(2) If you are worried about what others think of your skills, stop it. Most people are not thinking about you. They are thinking about themselves. That’s the way people are. Some people are just determined to criticize, and so they will, no matter how well you play. Do your thing and forget about what anyone thinks of it. Yngwie Malmsteen is one of the top guitarists alive right now, if not THE best. Most people have never heard of him. Among those who have many of them are not moved by his music even though they may acknowledge his mastery of the instrument. I know of many outstanding guitarists who have amazing skills that I admire, but their music itself does nothing for me. No matter how good you are, you are only going to connect with a small fraction of the people who ever hear you play. So it makes no sense to give too much thought to how any one person is going to react to your playing. It is a total waste of your mental powers to think on such things. If these thoughts arise, cast them aside.
(3) Master the material you intend to play for others. If you know the song and have repeated it enough that it is automatic for you, your mind and hands will deliver even if you are under stress. Think about it. You had to learn to walk and talk. Now you can do both even under the most extreme distraction. They are automatic for you. Make your guitar skills the same through diligent practice.
Strategies for dealing with the emotional element of Stage Fright …
(1) Understand that stage fright is normal. It happens to all of us. It is not some unusual thing you are wrestling with, and it has nothing to do with your “talent” for music or lack thereof. It is a typical response to stress and it is possible for you to learn to control it, no matter how powerful it may seem to grip you at first.
(2) Play in front of others. Now if you just started lessons two weeks ago it’s not time for you to play in front of others. Be reasonable about this. Learn some songs. Practice them until you can get through them most of the time without any major train wrecks. Then play them for others. Start a band with others near your skill level. Join local amateur musician clubs. Play for your family. You will undoubtedly experience stage fright in these situations. However, every time you expose yourself to it you will gain a measure of strength against it, just as your finger tips build calluses against the guitar strings. Eventually stage fright will fade to something far less powerful and thus you will find it easier to manage.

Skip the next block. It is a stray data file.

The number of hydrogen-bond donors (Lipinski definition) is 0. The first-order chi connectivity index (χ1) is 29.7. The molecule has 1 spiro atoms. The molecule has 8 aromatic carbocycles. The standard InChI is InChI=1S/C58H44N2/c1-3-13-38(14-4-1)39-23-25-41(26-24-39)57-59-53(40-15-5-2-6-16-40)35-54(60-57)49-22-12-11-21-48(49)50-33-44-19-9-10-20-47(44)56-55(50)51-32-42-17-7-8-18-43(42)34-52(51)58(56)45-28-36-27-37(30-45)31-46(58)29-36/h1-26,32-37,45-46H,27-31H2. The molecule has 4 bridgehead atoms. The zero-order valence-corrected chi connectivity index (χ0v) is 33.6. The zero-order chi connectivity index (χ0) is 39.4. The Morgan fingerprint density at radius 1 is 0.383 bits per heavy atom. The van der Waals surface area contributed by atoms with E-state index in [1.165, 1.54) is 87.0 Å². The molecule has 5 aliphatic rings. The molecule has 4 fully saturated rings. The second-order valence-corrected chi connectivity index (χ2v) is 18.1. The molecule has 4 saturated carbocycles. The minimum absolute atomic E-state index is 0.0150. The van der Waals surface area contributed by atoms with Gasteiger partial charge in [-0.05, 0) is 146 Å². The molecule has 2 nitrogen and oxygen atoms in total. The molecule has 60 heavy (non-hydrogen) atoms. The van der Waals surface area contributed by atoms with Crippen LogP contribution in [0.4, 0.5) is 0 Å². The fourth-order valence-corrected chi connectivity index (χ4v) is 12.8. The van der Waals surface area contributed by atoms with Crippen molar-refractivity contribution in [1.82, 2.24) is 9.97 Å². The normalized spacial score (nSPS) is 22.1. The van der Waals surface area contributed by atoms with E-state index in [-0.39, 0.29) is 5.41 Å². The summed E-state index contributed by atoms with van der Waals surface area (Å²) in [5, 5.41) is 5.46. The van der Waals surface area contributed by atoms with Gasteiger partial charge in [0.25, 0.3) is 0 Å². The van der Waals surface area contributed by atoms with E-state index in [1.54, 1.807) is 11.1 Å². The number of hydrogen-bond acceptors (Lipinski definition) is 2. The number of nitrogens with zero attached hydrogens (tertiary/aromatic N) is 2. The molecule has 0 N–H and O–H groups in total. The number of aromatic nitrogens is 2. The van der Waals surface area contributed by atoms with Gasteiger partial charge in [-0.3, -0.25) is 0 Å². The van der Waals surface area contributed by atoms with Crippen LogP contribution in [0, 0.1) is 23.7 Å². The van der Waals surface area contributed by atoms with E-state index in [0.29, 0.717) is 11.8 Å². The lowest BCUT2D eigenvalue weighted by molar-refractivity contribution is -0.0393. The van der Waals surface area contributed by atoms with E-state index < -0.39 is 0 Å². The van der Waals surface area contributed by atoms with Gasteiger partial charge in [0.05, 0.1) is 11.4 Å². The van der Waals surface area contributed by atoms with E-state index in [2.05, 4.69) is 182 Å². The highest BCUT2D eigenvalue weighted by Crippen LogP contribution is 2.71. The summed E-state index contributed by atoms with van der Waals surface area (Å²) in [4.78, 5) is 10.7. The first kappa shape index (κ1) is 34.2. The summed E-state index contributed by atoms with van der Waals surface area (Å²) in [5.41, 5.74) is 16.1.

(3) Master the material you intend to play for others. If you know the song and have repeated it enough that it is automatic for you, your mind and hands will deliver even if you are under stress. Think about it. You had to learn to walk and talk. Now you can do both even under the most extreme emotional inflammation. They are automatic for you. Make your guitar skills the same through diligent practice.
Strategies for dealing with the instinctive element of Stage Fright …
(1) When you feel your hands freezing up and your mind is drawing a blank as to what to play, remember that you are ultimately in control of your mind and your body. Instinct is powerful but you can learn to override it. Force your mind to calm and focus on controlling your hands and your thoughts. Relax your muscles. Concentrate on the chords or scales you need to play and push everything else aside. This is going to be tough at first, but keep at it and you will get better with practice.
(2) Master the material you intend to play for others. If you know the song and have repeated it enough that it is automatic for you, your mind and hands will deliver even if you are under stress. Think about it. You had to learn to walk and talk. Now you can do both even under the most extreme distraction. They are automatic for you. Make your guitar skills the same through diligent practice.
Stage fright is an inevitable aspect of the journey toward musical mastery. Don’t run away from it .. run into it and conquer it. Give yourself time. You may have noticed that in all three areas of attack, the last strategy is the same paragraph in mastery of your material. That was not an editing oversight. As with all things musical, results follow one simple rule of thumb: practice, practice, practice!